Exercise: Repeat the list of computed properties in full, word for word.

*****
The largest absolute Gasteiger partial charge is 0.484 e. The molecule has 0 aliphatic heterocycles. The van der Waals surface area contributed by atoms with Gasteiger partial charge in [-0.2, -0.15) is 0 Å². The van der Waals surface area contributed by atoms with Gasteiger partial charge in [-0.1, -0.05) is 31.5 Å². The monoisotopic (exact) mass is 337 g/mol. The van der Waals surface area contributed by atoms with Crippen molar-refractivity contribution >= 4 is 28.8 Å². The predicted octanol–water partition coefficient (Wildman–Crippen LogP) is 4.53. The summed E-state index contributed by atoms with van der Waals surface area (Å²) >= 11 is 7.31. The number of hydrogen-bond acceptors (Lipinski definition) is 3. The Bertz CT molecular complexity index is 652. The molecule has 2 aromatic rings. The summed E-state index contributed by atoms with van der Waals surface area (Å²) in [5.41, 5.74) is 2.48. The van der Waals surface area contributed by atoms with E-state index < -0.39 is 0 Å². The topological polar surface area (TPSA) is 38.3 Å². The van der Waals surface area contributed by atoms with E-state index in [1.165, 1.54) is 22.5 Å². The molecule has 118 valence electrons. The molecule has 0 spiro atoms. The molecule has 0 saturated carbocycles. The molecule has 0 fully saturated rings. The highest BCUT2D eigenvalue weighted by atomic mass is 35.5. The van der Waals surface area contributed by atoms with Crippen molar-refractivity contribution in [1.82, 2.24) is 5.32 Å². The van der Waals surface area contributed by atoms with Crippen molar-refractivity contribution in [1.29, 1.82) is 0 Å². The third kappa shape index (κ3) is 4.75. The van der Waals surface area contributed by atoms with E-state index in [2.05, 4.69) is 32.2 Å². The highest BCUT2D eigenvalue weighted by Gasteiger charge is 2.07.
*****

The largest absolute Gasteiger partial charge is 0.484 e. The molecule has 0 aliphatic heterocycles. The van der Waals surface area contributed by atoms with Gasteiger partial charge in [-0.2, -0.15) is 0 Å². The van der Waals surface area contributed by atoms with Gasteiger partial charge in [-0.1, -0.05) is 31.5 Å². The monoisotopic (exact) mass is 337 g/mol. The van der Waals surface area contributed by atoms with Crippen molar-refractivity contribution >= 4 is 28.8 Å². The predicted octanol–water partition coefficient (Wildman–Crippen LogP) is 4.53. The summed E-state index contributed by atoms with van der Waals surface area (Å²) >= 11 is 7.31. The number of hydrogen-bond acceptors (Lipinski definition) is 3. The Bertz CT molecular complexity index is 652. The molecule has 2 aromatic rings. The summed E-state index contributed by atoms with van der Waals surface area (Å²) in [5.41, 5.74) is 2.48. The van der Waals surface area contributed by atoms with E-state index < -0.39 is 0 Å². The topological polar surface area (TPSA) is 38.3 Å². The van der Waals surface area contributed by atoms with E-state index in [1.165, 1.54) is 22.5 Å². The molecule has 118 valence electrons. The molecule has 0 spiro atoms. The molecule has 0 saturated carbocycles. The molecule has 0 fully saturated rings. The highest BCUT2D eigenvalue weighted by atomic mass is 35.5. The van der Waals surface area contributed by atoms with Crippen molar-refractivity contribution in [1.82, 2.24) is 5.32 Å². The van der Waals surface area contributed by atoms with Crippen molar-refractivity contribution in [1.29, 1.82) is 0 Å². The third kappa shape index (κ3) is 4.75. The van der Waals surface area contributed by atoms with E-state index in [2.05, 4.69) is 32.2 Å². The highest BCUT2D eigenvalue weighted by Gasteiger charge is 2.07.